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With

 

This sermon was preached at First Presbyterian  Church in Middletown, Ohio on December 24, 2018 on Matthew 1:18-23.

How do we take grand notions about God’s faithfulness?
How do we convey the idea of a universal love at any cost?
How do we touch upon the fierce and everlasting passion of God?
And get ALL of THAT down to a SINGLE WORD?

What one word we can utter to make sense of it all?
What one word can we tell our children when they ask the meaning of Christmas?

Matthews offers us a word: Emmanuel.

A messenger of the Lord comes to Joseph–not Mary for some confounding reason.

The messenger says you will name the child Emmanuel which means God With Us.

That’s nice and all. It can be powerful and compelling… if you speak Greek.

Most of us don’t.

EMMANUEL translates into a whole sentence. Matthew is almost cheating a little bit.

The challenge remains: What one word encapsulates all of this?
What encapsulates our hopes and dreams of a world made new?
What one word satisfies our longing for God?
What one word brings shepherds out of their fields?
What one word causes Magi to traverse deserts following a guiding light?
What one word strikes fear in the heart of tyrants?

Please call out your suggestion. I’m all ears.

[Listen.]

The word I choose is “with”… as in God is WITH us. W-I-T-H. With.

Christmas is simply about being with.
I know…I know…
It is an odd word to summarize the whole Christmas story.

It might even seem boring at first.
It is not a verb that implies action,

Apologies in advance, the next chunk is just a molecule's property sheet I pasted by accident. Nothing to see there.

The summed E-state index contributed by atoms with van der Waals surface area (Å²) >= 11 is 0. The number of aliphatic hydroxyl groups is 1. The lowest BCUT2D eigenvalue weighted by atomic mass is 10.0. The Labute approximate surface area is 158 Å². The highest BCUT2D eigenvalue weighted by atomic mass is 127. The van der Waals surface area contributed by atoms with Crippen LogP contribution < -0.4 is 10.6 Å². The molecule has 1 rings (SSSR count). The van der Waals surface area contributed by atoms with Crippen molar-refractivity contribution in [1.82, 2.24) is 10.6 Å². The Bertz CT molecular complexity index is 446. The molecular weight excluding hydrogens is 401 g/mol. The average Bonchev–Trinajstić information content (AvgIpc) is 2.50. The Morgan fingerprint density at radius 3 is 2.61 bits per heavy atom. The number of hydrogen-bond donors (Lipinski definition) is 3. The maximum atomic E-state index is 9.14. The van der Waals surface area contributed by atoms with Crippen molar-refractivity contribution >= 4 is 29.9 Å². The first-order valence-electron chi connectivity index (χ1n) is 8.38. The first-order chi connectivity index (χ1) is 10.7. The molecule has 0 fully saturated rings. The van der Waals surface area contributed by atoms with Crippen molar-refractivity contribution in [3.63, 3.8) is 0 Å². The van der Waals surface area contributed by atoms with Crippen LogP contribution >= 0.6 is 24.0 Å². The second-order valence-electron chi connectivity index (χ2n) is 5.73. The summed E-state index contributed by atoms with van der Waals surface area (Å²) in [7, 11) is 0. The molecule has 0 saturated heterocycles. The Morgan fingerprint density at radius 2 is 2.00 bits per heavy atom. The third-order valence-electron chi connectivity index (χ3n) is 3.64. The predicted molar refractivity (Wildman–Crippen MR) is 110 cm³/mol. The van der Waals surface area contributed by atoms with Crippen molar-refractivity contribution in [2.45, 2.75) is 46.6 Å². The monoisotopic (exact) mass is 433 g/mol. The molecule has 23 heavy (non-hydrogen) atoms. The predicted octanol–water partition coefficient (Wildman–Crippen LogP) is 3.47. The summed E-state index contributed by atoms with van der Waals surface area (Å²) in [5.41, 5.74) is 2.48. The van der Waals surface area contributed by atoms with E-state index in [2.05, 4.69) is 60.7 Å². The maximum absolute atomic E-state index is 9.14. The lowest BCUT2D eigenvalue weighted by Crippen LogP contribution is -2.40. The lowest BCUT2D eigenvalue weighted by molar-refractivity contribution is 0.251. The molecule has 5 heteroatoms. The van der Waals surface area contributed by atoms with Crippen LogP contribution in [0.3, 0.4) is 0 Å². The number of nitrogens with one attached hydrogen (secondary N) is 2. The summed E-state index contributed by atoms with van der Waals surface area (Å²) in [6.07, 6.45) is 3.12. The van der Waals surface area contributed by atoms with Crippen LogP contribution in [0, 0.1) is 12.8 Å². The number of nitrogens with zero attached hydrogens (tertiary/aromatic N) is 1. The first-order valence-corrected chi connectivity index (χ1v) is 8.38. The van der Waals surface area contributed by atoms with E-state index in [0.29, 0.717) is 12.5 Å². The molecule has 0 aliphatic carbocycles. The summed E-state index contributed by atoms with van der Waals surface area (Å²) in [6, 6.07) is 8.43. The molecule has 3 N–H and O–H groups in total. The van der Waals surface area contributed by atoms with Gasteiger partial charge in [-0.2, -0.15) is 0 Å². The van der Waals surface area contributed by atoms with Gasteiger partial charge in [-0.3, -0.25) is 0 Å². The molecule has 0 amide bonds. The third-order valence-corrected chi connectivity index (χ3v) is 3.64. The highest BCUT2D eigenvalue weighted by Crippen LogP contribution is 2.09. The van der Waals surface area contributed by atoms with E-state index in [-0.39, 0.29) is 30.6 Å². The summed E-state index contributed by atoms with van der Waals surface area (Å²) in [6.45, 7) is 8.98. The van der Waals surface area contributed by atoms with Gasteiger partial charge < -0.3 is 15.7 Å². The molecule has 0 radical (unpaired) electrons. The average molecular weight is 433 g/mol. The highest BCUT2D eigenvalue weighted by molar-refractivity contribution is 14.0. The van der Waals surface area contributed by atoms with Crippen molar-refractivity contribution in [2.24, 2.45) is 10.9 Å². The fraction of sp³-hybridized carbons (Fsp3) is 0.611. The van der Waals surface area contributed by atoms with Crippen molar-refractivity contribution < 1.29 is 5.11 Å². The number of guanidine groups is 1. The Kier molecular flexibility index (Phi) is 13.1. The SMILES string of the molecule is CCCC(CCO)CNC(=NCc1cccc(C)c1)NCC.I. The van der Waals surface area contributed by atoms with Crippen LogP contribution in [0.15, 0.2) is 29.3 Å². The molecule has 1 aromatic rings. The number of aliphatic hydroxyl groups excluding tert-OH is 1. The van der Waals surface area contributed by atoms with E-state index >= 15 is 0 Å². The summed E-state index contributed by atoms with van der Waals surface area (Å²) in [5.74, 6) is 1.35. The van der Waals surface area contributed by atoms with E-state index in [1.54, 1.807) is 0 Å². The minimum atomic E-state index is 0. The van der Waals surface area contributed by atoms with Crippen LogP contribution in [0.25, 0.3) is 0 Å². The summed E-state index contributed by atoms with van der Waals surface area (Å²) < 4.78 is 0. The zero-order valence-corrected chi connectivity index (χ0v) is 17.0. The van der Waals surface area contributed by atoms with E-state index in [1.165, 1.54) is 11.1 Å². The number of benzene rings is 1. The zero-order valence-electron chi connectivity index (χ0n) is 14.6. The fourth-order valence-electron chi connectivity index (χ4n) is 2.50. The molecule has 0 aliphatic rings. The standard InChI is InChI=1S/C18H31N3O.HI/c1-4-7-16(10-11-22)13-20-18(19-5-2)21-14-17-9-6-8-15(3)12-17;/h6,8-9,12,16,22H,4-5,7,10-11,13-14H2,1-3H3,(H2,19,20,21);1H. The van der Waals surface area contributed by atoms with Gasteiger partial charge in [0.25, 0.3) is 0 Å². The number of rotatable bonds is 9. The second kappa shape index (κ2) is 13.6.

nor is it a noun that describes a thing.

Rather, this one word is a preposition
that expresses relationship.

This is a part of speech that describes
how one thing is positioned to another thing.

How does God position God’s self with humanity?
How do we position ourselves in response?

The word is WITH. That’s all you need to remember tonight.
If nothing else, remember this: GOD is WITH.

* * *

A parent came up to me in stitches of laughter a few weeks ago. It was right after our Advent workshop. The children made nativity scenes on a Saturday afternoon. They were simple little boxes painted in gold glitter. Mary and Joseph were painted little figures. They were nondescript. The children assembled a baby Jesus-who some people thought looked like a fried egg. The Christian Education committee labored over making stars to go on top of the box. All of this rested on a purple piece of cloth.

One of the children went home that afternoon. He went into his bedroom and stretched a blanket across the room. One corner of the blanket was anchored on the bed, and he tied the other end to a chair. The boy placed a pillow under the blanket and placed a baby doll on the pillow. The parent came in the room and said, “What on earth are you doing?”